YES on Increasing the Minimum Wage
In 1968, the real value of the Massachusetts minimum wage was $10.72 an hour. Today, it is worth $8.00 an hour. This ballot initiative would incrementally raise the minimum wage to $10.50 an hour by 2016, and starting in 2017, require annual minimum wage adjustments based on the rising cost of living. It will also increase the hourly wage for tipped workers from the current $2.63 an hour to $4.15 in 2015 and $6.30 by 2016.
Higher incomes for low-wage workers equals better health. Higher incomes are associated with increased life expectancy, lower rates of disabilities, lower rates of chronic physical and mental health conditions, and healthier behaviors.
Increasing the minimum wage would benefit over a half million people who currently earn $8-12 an hour. Collectively, they would get $720 million more a year in increased wages, and spend it on our economy to support local businesses and improve our communities. Please click here for more information.
YES on Earned Sick Time
Nearly 1 million workers in Massachusetts – almost one-third of all workers – do not receive earned sick days and are forced to go to work unwell or risk losing their jobs. This ballot question will require employers to provide at least 40 hours of job-protected sick time per year to employees.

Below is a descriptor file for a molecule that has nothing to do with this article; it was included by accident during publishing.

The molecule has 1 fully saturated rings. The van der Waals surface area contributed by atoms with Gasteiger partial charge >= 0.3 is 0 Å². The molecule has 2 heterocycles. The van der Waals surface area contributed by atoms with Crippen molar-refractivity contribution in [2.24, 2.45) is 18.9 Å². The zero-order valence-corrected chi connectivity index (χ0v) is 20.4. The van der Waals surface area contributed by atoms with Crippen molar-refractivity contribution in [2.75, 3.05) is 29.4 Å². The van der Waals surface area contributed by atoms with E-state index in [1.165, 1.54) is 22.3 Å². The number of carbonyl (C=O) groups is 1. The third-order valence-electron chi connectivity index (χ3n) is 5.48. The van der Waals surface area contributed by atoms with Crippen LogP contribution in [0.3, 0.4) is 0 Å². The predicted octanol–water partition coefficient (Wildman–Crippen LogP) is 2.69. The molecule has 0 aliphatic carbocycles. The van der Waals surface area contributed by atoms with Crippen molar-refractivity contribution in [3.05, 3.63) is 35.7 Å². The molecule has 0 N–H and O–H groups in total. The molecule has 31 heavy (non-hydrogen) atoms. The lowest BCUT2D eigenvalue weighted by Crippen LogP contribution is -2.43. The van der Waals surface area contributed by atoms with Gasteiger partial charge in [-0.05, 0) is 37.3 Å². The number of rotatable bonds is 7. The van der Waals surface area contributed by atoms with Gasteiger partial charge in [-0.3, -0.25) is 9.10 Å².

Not only is earned sick time good for families and the economy, but it also protects public health. It allows people to stay home when they are sick and subsequently reduces the transmission of disease in the workplace and protects the health of those who are most vulnerable to infection, such as the elderly and children. Please click here for more information.
NO on Repeal of Gas Tax Indexing
The November 2014 ballot will include a question to repeal the indexing of gas tax to inflation, which was passed in the 2013 Transportation Finance Bill. MPHA opposes this question because:
- Gas tax money is dedicated to transportation – including maintenance of our roads and bridges, as well as investments in our our public transit, biking, and walking infrastructure.
- The gas tax is a flat rate rather than a percentage, like sale or income taxes, it diminishes in value year after year. Indexing the gas tax simply allows it to keep up with inflation.
- Without indexing, the state will lose over $1 billion in the next 10 years. This will hurt the economy, continue the cycle of deferred maintenance of our roads and bridges, and reverse the momentum for investing in infrastructure that encourages active transportation.
- Funding for the Active Streets Certification Program – a signature MPHA priority over the last two years – is just one of the many investments that will be at risk if indexing is repealed.
Due to the significant impact of our transportation system on public health, MPHA’s Rebekah Gewirtz serves on the steering committee of the Committee for Safer Roads and Bridges. This committee has taken the lead in working to defeat this ballot question.
Want to make a difference?
- MPHA is pleased to support Raise Up Massachusetts which is leading the effort to pass the minimum wage increase and mandated earned sick time. You can join the campaign here and find events near you here.
- Help us spread the word about how repeal of gas tax indexing will jeopardize public health. Stay tuned this summer for more information and action on this question.